\forall w\in W^{1,p}(\Omega), \; w \ge 0 \quad \mbox{a.e.\ on }\Omega .
\end{gathered}
\end{equation}
We have a similar condition for supersolutions of (\ref{48}).
These concepts of sub- and supersolutions here
coincide with the classical ones for sub- and supersolutions in Neumann
problems. Our definitions here also cover the cases
where the Neumann conditions also depend on $u$. In fact,
when $g(x,u) = a u$, we have a Robin boundary
condition.
\subsection{Mixed boundary conditions}
By choosing $K=\{u \in W^{1,p}(\Omega) : u = h \mbox{ on } \Gamma\}$, where $\Gamma$ is a measurable
subset of $\partial\Omega$, we have the equation (\ref{42}) with a mixed boundary
condition consisting of a Dirichlet condition on $\Gamma$ and a
Neumann/Robin condition on $\partial\Omega\setminus \Gamma$.
\subsection{Obstacle problems}
Let $K$ be a convex subset of $W^{1,p}_0 (\Omega)$. The inequality (\ref{2}),
in this case, formulates problems
with unilateral constraints (such as obstacle problems) and
homogeneous Dirichlet boundary conditions, which were
discussed in \cite{le:ssm01}. Many results in that paper are particular
cases of those discussed here. In fact, the general definitions of
sub- supersolutions presented here are motivated in part by
the concepts and arguments in \cite{le:ssm01}.
\subsection{Zero flux and periodic problems}
Let us consider the choice
$$K = \{ u\in W^{1,p}(\Omega) : u = \mbox{const on } \partial\Omega\}.
$$
For $u\in W^{1,p}(\Omega)$, we note that $u\vee K \subset K$ (resp.\ $u\wedge K \subset K$)
if and only if $u\in K$.
In fact, it is clear that if $u\in K$, then $u\vee K, u\wedge K \subset K$. Conversely, assume that
$u\vee K \subset K$. For any constant function $c$, we have
$ u \vee c = \max\{ u, c\} = $ constant on $\partial\Omega$. Therefore, either $u\le c$ a.e.\ on $\partial\Omega$ or
$u\ge c$ a.e.\ on $\partial\Omega$ (with respect to the Hausdorff measure). Since this is true for any $c\in \mathbb{R}$,
we must have $u=$ constant on $\partial\Omega$, that is,
$u\in K$. For $\underline{u}\in K$, we have
\begin{align*}
\underline{u}\wedge K & = \{v\in K : v\le \underline{u} \mbox{ a.e.\ on } \Omega \} \\
& = \{\underline{u}-w : w\in K , w\ge 0 \mbox{ a.e.\ on } \Omega\}.
\end{align*}
Therefore, inequality (\ref{9}) is equivalent to
$$
\int_\Omega A(x,\nabla\underline{u})\cdot \nabla v dx + \int_\Omega f(x,\underline{u}) v dx +
\int_{\partial\Omega} g(x,\underline{u}) v\,dS \le 0,
$$
for all $v\in K$ such that $v\geq 0$ on $\Omega$.
One has a similar equivalence for supersolutions.
Note that in this
particular case, the definitions for sub- and supersolutions here reduce to those in \cite{le:sst04}.
We note that in the case that $g\equiv 0$ the problem considered here is the boundary value problem
\begin{gather*}
-\mathop{\rm div}A(x,\nabla u) +f(x,u)=0\\
u|_{\partial \Omega}=\mbox{constant},\quad
\int _{\partial \Omega} A(x,\nabla u)\cdot n\,dS=0,
\end{gather*}
where the constant boundary data are not specified.
This problem in dimension $N=1$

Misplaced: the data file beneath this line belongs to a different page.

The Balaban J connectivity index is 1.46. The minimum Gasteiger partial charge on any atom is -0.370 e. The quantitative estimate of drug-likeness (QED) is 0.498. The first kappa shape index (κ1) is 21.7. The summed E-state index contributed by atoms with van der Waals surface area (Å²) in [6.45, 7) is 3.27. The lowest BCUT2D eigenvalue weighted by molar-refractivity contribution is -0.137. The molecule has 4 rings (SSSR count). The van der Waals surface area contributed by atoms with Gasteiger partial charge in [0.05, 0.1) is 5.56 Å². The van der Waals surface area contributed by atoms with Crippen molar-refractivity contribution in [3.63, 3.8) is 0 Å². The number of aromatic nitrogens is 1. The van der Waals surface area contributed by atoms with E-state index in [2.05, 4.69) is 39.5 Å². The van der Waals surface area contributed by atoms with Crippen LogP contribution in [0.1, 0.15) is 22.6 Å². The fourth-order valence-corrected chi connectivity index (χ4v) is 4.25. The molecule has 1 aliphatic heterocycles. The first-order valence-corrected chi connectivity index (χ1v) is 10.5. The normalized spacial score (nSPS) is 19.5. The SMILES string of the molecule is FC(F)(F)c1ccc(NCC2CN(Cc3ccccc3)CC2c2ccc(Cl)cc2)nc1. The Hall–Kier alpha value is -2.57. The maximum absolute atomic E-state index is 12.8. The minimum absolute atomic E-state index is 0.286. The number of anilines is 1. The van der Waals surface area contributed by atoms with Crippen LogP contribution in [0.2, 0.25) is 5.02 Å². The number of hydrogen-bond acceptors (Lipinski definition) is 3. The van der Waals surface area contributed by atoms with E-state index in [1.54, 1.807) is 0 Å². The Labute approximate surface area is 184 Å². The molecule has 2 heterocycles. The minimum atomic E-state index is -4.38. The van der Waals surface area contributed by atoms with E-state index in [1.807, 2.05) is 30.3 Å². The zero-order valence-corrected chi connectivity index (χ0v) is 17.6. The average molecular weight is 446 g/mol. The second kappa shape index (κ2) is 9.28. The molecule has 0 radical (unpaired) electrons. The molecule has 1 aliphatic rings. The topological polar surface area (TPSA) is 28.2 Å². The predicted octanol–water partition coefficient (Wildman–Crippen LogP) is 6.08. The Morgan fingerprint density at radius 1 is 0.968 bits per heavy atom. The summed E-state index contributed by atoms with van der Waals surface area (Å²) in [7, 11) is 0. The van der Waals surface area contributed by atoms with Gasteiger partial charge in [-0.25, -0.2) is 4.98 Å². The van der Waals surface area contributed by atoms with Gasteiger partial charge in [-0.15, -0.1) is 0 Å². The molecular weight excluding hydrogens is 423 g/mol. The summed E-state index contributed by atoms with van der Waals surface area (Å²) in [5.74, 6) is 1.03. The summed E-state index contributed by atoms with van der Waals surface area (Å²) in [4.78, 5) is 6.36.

(the periodic boundary value problem) was first studied by sub- and
supersolution methods by Knobloch \cite{knobloch:enm63}. (See also
\cite{amster:esn04},
\cite{schmitt:pss04}, where free boundary problems of this type are studied.)
\subsection{Unilateral problems}
For another example, let us consider the boundary value problem consisting of
(\ref{42}) and the following
unilateral boundary condition on the boundary:
\begin{equation} \label{50}
\begin{gathered}
u \ge \psi ,\\
A(x,\nabla u) \cdot n \ge 0 , \\
(u - \psi) [A(x,\nabla u) \cdot n] = 0 \quad\mbox{on } \partial\Omega ,
\end{gathered}
\end{equation}
($\psi$ is a measurable function on $\partial\Omega$) which occur in problems
with semi-permeable media. The problem can be formulated as the
variational inequality (\ref{2}) with $g = 0$ and
$$
K = \{ u\in W^{1,p}(\Omega) : u \ge \psi \mbox{ a.e.\ on } \partial\Omega\}.
$$
It is worth noting that in this case, there is a non-symmetry
concerning conditions (\ref{8}) and (\ref{8-super})
in the definitions of sub- and supersolutions. In fact, it is easy to
see that for $\underline{u}, \overline{u}\in W^{1,p}(\Omega)$,
$\underline{u}$ always satisfies (\ref{8}), while (\ref{8-super}) holds if and
only if $\overline{u} \ge \psi$ a.e.\ on $\partial\Omega$,
that is $\overline{u}\in K$.
\section*{Some Remarks}
Problems for which the domain $\Omega $ is unbounded may be tackled in a
similar way by using classical approaches (see e.g. \cite{kura:wss89}).
The above definitions and approach may be extended in a straightforward
manner to problems with lower terms
depending also on the gradient of $u$, i.e., $f = f(x, u , \nabla u)$.
We can also extend them to problems with locally
Lipschitz constraints together with convex constraints
(variational hemivariational inequalities) such as those considered,
for example, in \cite{carl:ssm04} and the references therein.
For some recent applications of the sub- supersolution method in the
study of zero flux problems we refer to \cite{amster:esn04} and
Ambrosetti-Prodi type problems for the p-Laplacian to \cite{koizumi:app05}.
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\end{document}